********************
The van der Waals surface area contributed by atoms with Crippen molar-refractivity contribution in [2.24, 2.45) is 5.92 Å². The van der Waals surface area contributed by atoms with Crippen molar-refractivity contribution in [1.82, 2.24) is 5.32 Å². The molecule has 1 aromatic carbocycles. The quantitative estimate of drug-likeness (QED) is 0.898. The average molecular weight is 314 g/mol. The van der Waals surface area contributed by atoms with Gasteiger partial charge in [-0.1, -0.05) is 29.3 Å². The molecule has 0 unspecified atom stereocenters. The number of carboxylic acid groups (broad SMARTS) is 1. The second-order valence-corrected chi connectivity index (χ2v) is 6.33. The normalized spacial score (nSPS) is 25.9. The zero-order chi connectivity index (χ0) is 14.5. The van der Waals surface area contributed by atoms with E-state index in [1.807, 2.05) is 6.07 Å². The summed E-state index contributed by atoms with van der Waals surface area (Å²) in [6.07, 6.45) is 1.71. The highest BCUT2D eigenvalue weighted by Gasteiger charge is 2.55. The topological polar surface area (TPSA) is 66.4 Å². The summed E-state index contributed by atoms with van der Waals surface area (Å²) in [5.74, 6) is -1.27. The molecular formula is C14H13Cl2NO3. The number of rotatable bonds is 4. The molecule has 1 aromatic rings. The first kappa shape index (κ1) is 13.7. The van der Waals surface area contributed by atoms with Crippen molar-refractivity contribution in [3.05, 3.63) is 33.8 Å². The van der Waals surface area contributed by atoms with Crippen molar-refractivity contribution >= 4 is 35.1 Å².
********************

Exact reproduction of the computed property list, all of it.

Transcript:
The van der Waals surface area contributed by atoms with Crippen molar-refractivity contribution in [2.24, 2.45) is 5.92 Å². The van der Waals surface area contributed by atoms with Crippen molar-refractivity contribution in [1.82, 2.24) is 5.32 Å². The molecule has 1 aromatic carbocycles. The quantitative estimate of drug-likeness (QED) is 0.898. The average molecular weight is 314 g/mol. The van der Waals surface area contributed by atoms with Gasteiger partial charge in [-0.1, -0.05) is 29.3 Å². The molecule has 0 unspecified atom stereocenters. The number of carboxylic acid groups (broad SMARTS) is 1. The second-order valence-corrected chi connectivity index (χ2v) is 6.33. The normalized spacial score (nSPS) is 25.9. The zero-order chi connectivity index (χ0) is 14.5. The van der Waals surface area contributed by atoms with E-state index in [1.807, 2.05) is 6.07 Å². The summed E-state index contributed by atoms with van der Waals surface area (Å²) in [6.07, 6.45) is 1.71. The highest BCUT2D eigenvalue weighted by Gasteiger charge is 2.55. The topological polar surface area (TPSA) is 66.4 Å². The summed E-state index contributed by atoms with van der Waals surface area (Å²) in [5.74, 6) is -1.27. The molecular formula is C14H13Cl2NO3. The number of rotatable bonds is 4. The molecule has 1 aromatic rings. The first kappa shape index (κ1) is 13.7. The van der Waals surface area contributed by atoms with Crippen molar-refractivity contribution in [3.05, 3.63) is 33.8 Å². The van der Waals surface area contributed by atoms with Crippen molar-refractivity contribution >= 4 is 35.1 Å².